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Direct and indirect drivers of plant diversity responses to climate and clipping across northern temperate grassland Open Access


Author or creator
White, S. R.
Bork, E. W.
Cahill Jr, J. F.
Additional contributors
manipulative experiment
global warming
land use
climate change
structural equation modeling
Type of item
Journal Article (Published)
It is well known that climate can influence plant community assembly via a multitude of indirect and direct pathways. However, interpretations of plant diversity responses to simulated climate change experiments, and subsequent predictions of plant communities under future climate scenarios, rarely address the importance of indirect effects. Networks of direct and indirect effects are also critical in understanding linkages between climate and grazing, a common land use of grasslands, and implications for plant diversity. We characterized the roles of indirect vs. direct effects in determining plant diversity responses to climate and grazing using data from three northern temperate grasslands in which we conducted factorial experiments manipulating precipitation, air temperature, and clipping intensity. Utilizing a structural equation modeling framework to address the multivariate networks, we found warming operated directly, causing species loss at all sites. We identified shoot biomass as the key indirect driver of diversity loss in response to both precipitation and clipping, regardless of site. However, site-specific contingencies in the network of interactions were important for understanding varied precipitation effects. At the driest site only, shoot biomass was resistant to reduced precipitation, and diversity was consequently unaltered. Similarly, disconnect between primary drivers and responses explained relatively idiosyncratic responses of evenness compared to richness. Importantly, the finding of widespread, directly controlled plant diversity loss with warming aligns with concerns about declining biodiversity under climate change. However, using a framework of network interactions also allowed us to pinpoint the source of variability in response across systems. Looking forward, we can use the identification of this key indirect pathway to guide an understanding of community assembly under factors likely to control shoot biomass. Viewing a multifactorial, multisite experimental approach through a framework of network interactions allowed us to both identify generalized responses and distill the complexity of contingent responses. This, along with the practical need to identify diversity responses to climate change and grazing, underscores the importance of understanding both indirect and direct drivers of ecosystem responses to global change factors.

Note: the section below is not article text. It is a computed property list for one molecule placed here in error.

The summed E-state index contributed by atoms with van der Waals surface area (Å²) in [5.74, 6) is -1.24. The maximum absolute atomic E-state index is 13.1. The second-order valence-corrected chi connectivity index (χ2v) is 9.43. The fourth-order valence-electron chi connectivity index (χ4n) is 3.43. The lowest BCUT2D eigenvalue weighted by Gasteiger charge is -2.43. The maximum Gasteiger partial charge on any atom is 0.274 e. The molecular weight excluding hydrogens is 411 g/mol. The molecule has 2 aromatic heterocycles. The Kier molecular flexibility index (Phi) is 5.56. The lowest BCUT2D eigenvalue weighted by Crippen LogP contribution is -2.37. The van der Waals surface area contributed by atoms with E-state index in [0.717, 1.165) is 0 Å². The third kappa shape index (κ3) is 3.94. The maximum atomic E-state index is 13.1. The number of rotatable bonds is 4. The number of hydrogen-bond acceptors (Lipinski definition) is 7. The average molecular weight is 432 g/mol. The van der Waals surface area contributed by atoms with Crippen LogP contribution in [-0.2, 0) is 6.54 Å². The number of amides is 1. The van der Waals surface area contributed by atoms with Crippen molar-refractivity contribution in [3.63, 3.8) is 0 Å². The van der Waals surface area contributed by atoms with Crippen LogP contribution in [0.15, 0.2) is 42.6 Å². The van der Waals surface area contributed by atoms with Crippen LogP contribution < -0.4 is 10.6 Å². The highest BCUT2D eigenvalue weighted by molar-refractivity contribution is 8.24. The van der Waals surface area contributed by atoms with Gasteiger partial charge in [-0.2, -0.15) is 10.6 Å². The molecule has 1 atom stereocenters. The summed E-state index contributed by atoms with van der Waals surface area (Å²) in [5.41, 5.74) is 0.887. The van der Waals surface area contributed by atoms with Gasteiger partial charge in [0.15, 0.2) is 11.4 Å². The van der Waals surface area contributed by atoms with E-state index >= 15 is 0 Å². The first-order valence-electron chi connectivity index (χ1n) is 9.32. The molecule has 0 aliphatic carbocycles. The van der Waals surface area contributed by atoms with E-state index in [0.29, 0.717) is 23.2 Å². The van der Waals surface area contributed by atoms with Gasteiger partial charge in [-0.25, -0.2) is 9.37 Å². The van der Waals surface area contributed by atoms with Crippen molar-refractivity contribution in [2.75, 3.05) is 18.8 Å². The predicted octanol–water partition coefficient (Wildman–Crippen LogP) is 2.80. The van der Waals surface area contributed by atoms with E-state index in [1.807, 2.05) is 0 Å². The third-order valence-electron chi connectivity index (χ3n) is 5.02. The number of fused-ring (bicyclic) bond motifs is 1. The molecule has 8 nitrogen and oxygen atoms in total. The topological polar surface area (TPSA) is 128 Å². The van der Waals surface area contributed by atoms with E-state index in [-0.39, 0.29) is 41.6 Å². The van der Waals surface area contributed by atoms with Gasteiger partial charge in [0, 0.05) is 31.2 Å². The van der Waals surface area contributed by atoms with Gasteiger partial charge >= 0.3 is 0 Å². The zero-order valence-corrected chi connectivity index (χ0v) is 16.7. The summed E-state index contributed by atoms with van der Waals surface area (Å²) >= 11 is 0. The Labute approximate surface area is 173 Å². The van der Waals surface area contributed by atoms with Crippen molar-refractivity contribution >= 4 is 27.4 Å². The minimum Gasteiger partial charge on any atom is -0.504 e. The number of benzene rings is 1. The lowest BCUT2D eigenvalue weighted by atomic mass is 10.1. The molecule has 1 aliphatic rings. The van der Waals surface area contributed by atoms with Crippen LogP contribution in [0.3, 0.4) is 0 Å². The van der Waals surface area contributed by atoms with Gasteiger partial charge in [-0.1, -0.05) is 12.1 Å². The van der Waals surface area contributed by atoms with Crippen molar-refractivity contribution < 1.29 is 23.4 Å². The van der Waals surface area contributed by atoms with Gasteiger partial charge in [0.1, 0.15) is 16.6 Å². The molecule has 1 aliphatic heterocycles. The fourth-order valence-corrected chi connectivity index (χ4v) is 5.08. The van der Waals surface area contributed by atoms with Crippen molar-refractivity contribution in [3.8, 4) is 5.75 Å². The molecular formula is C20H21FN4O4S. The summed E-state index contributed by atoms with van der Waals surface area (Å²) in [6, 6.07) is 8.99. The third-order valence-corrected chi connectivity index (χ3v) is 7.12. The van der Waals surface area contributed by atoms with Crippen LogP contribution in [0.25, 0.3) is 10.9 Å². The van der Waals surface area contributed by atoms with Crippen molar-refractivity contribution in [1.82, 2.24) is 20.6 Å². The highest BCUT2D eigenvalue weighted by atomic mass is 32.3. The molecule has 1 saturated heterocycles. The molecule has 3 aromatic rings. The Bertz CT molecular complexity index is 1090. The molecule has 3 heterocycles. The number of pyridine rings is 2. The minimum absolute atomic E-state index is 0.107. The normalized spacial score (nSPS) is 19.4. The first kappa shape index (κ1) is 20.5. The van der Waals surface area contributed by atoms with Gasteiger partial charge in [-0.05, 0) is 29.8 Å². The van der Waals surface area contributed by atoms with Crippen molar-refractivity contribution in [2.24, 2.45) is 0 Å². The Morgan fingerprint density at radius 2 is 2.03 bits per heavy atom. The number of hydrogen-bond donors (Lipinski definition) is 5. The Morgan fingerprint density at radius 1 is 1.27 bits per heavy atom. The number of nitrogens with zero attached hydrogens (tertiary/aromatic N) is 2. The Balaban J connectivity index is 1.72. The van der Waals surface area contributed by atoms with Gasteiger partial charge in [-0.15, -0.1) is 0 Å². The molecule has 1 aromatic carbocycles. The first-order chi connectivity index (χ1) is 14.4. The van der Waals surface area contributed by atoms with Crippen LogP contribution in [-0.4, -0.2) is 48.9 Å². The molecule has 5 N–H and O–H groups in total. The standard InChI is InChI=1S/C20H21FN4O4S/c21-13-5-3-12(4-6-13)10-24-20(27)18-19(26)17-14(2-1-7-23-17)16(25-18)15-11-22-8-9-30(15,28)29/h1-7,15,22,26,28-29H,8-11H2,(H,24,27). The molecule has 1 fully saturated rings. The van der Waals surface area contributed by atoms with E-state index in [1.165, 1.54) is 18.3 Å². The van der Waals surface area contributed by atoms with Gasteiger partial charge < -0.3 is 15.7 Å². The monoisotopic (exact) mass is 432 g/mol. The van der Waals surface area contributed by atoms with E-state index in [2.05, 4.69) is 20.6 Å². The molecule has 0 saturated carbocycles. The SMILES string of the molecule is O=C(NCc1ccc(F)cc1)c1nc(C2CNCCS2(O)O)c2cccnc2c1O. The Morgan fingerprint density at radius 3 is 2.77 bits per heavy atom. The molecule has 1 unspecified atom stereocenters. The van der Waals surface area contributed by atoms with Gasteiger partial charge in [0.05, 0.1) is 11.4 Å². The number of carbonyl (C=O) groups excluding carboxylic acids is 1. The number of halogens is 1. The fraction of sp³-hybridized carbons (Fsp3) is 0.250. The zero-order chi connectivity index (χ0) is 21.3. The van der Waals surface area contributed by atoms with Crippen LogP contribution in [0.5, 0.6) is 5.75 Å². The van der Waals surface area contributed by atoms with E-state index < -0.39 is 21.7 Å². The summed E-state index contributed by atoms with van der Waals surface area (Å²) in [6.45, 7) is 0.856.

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@2014 White, S. R., Bork, E. W., Cahill Jr, J. F. This version of this article is open access and can be downloaded and shared. The original author(s) and source must be cited.
Citation for previous publication
Shannon R. White, Edward W. Bork, and James F. Cahill, Jr. (2014). Direct and indirect drivers of plant diversity responses to climate and clipping across northern temperate grassland. Ecology, 95(11), 3093–3103.

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